There are designs with just 1, 2, 3, 4 and even, believe it or not, zero spokes out there. As I recall, only the 3- and 4-spoke carbon wheels gained any commercial viability.It's not the spoke count that matters; it is the spoke count and everything else. Gauge, wheel size, style, material, rim, dish flange design, and of course construction details and tension make a strong wheel. If you find the need to true a 36-holer less often than a otherwise equal 32-spoke wheel a fair man might conclude a 36-hole wheel is stronger. Taking away structural material does not necessarily make a wheel stronger (e.g. double-butted spokes). Rather it can improve certain characteristics, but can also adversely effect other characteristics (e.g. stiffness). This is important for some, less important for others.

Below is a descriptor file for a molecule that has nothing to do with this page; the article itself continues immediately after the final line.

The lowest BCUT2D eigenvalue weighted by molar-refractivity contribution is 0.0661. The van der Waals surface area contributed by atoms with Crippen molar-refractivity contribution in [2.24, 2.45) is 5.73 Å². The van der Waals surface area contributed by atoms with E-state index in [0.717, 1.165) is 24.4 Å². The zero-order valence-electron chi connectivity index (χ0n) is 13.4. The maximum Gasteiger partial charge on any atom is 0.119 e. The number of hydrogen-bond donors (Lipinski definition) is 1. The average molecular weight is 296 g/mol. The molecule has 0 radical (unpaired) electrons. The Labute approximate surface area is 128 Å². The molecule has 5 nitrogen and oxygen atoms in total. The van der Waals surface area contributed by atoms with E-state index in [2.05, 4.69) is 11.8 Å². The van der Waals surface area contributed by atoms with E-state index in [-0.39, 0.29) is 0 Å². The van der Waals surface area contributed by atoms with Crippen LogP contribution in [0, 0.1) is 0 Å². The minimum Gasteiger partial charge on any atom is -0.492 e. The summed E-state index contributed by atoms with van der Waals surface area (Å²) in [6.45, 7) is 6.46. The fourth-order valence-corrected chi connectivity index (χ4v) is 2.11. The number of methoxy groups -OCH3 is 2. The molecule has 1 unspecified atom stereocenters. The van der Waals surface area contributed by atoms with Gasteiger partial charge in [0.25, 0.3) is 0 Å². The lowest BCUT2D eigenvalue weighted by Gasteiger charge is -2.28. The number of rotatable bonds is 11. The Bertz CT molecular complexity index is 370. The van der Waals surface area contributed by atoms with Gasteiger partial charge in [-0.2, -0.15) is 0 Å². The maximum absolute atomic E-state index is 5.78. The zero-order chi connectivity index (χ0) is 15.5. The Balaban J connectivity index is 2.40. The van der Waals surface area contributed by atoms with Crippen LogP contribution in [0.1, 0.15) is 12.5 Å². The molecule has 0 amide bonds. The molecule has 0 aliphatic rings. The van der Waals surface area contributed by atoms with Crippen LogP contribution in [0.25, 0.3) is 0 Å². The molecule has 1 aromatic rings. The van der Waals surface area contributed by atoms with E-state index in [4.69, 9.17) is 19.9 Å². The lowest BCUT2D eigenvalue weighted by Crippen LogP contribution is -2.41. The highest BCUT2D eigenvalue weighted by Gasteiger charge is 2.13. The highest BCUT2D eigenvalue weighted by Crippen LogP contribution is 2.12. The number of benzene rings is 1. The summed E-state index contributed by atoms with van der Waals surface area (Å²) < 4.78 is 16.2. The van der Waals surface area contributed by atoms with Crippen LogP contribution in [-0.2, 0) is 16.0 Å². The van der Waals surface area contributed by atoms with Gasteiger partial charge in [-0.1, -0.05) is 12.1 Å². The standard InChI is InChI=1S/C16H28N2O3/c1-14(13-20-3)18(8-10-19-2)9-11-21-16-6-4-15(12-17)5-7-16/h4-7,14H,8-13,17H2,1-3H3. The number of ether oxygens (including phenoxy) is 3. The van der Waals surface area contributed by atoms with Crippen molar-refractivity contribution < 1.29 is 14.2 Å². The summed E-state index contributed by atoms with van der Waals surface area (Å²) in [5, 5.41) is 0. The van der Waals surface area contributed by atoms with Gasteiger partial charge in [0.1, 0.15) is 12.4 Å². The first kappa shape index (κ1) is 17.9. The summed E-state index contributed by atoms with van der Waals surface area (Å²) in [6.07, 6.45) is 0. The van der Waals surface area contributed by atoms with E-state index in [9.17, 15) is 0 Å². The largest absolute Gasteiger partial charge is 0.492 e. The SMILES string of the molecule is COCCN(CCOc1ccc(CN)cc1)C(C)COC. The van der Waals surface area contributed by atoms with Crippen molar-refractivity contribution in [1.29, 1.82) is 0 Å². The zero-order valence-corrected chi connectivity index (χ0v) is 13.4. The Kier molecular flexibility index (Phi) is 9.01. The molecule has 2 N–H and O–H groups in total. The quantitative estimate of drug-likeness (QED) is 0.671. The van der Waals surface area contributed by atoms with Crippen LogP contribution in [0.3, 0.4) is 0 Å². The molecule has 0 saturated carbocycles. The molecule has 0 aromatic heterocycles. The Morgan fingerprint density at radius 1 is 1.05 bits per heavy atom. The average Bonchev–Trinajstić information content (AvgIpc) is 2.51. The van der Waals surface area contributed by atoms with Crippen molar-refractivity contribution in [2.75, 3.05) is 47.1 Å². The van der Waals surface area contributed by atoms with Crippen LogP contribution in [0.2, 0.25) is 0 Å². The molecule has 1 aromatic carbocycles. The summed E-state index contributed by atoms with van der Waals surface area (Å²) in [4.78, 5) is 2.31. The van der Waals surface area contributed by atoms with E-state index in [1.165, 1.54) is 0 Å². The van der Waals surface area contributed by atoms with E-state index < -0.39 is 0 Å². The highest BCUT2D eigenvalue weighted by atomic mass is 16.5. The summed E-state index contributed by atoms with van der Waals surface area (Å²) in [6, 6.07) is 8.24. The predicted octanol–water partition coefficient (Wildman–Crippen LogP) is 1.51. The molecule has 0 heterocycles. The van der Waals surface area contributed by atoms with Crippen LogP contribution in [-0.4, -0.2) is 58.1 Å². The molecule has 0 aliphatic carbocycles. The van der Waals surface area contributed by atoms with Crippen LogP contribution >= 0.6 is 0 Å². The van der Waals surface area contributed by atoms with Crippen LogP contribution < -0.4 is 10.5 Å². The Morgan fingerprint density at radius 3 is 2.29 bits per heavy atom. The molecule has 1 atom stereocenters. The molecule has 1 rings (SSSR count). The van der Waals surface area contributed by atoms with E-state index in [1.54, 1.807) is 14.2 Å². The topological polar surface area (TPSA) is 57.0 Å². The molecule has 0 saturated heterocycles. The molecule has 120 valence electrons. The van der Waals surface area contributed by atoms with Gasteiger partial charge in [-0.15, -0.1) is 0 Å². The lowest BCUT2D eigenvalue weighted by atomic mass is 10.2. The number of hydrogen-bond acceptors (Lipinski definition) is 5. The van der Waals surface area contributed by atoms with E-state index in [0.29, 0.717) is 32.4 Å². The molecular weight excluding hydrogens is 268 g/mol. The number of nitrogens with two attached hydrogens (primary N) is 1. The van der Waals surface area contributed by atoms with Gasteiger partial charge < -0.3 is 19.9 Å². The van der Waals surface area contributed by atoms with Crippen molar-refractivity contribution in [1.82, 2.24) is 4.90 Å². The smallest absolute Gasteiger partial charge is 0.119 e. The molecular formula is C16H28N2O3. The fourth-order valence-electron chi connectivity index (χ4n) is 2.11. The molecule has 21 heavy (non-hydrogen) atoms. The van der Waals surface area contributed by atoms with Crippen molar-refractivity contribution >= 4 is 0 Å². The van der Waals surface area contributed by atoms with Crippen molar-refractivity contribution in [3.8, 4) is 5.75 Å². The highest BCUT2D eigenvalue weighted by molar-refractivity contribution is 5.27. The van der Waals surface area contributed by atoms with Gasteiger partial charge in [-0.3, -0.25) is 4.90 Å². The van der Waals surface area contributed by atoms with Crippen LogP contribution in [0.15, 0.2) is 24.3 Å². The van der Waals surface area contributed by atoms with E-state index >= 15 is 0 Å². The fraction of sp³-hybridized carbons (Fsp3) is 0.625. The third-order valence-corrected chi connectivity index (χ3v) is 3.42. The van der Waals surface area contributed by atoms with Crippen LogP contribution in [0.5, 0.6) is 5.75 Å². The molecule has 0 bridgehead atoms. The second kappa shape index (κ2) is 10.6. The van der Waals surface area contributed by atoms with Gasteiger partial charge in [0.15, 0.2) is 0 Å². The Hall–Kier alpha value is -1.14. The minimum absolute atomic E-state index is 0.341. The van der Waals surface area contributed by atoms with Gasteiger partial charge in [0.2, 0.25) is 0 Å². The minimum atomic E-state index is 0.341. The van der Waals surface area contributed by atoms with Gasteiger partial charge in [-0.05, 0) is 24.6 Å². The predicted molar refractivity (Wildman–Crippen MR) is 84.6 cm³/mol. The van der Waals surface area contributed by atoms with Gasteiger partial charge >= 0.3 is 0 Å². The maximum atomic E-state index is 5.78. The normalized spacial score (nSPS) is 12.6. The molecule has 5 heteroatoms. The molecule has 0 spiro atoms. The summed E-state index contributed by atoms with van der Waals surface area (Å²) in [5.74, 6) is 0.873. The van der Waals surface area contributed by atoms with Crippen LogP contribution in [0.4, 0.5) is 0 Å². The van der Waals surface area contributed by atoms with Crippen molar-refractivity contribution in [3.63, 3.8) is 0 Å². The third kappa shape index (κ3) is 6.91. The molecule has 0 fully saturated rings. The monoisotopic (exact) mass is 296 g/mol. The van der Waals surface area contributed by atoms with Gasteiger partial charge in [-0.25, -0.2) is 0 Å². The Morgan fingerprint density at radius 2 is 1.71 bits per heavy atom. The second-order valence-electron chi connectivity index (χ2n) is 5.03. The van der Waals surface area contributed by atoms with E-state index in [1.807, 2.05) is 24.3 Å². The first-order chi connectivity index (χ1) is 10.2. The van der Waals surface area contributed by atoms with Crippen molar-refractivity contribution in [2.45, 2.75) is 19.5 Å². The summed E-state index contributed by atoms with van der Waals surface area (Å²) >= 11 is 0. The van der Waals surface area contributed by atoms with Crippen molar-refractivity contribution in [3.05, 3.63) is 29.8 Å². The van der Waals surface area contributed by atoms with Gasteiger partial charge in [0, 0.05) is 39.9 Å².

The modern aero deep dish rims that use 20 spokes (or less) are plenty strong with a low spoke count. But look at those massive (and heavy) rims. The rims are incredible for brute strength and stiffness and simply require less spokes. Now, resistance to rim cracking and longevity seem to be a problem in my shop compared to traditional wheels; so there is a trade-off there.
As for breaking spokes: Properly selected components for intended use and properly built wheels don't break spokes in normal use. They can, with advancing years, but the rims usually wear out first, from my experience. For racing and fun you can always cheat the odds and go a little lighter, but durability suffers.
Yours in Cycling,
North Road Bicycle Imports
P.O. Box 840
166 Courthouse Square
Yanceyville, NC 27379
toll free: 800-321-5511